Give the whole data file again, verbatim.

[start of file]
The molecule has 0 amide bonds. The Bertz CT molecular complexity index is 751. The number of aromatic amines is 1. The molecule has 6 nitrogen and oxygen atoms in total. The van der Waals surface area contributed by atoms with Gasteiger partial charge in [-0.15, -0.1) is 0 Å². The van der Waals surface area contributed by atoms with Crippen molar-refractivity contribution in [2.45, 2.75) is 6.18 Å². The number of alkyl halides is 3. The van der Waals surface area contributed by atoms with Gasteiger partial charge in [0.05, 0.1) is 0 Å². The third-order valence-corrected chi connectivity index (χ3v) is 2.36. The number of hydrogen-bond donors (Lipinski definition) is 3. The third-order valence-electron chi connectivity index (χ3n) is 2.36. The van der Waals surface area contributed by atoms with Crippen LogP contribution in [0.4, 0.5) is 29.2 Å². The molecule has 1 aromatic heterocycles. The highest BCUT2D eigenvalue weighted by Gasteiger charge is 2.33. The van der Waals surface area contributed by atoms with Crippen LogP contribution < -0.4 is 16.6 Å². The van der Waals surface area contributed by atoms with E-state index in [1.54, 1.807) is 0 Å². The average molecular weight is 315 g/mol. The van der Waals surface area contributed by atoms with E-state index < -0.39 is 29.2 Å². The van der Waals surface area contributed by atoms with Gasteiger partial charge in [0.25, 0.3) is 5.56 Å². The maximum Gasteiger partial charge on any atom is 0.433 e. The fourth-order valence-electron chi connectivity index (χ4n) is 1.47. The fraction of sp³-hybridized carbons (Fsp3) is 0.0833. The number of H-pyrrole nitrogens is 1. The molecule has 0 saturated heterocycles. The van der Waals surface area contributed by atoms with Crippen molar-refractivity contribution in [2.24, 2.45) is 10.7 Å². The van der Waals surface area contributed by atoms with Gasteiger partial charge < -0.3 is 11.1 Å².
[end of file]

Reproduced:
The molecule has 0 amide bonds. The Bertz CT molecular complexity index is 751. The number of aromatic amines is 1. The molecule has 6 nitrogen and oxygen atoms in total. The van der Waals surface area contributed by atoms with Gasteiger partial charge in [-0.15, -0.1) is 0 Å². The van der Waals surface area contributed by atoms with Crippen molar-refractivity contribution in [2.45, 2.75) is 6.18 Å². The number of alkyl halides is 3. The van der Waals surface area contributed by atoms with Gasteiger partial charge in [0.05, 0.1) is 0 Å². The third-order valence-corrected chi connectivity index (χ3v) is 2.36. The number of hydrogen-bond donors (Lipinski definition) is 3. The third-order valence-electron chi connectivity index (χ3n) is 2.36. The van der Waals surface area contributed by atoms with Crippen LogP contribution in [0.4, 0.5) is 29.2 Å². The molecule has 1 aromatic heterocycles. The highest BCUT2D eigenvalue weighted by Gasteiger charge is 2.33. The van der Waals surface area contributed by atoms with Crippen LogP contribution < -0.4 is 16.6 Å². The van der Waals surface area contributed by atoms with E-state index in [1.54, 1.807) is 0 Å². The average molecular weight is 315 g/mol. The van der Waals surface area contributed by atoms with E-state index < -0.39 is 29.2 Å². The van der Waals surface area contributed by atoms with Gasteiger partial charge in [0.25, 0.3) is 5.56 Å². The maximum Gasteiger partial charge on any atom is 0.433 e. The fourth-order valence-electron chi connectivity index (χ4n) is 1.47. The fraction of sp³-hybridized carbons (Fsp3) is 0.0833. The number of H-pyrrole nitrogens is 1. The molecule has 0 saturated heterocycles. The van der Waals surface area contributed by atoms with Crippen molar-refractivity contribution in [2.24, 2.45) is 10.7 Å². The van der Waals surface area contributed by atoms with Gasteiger partial charge < -0.3 is 11.1 Å².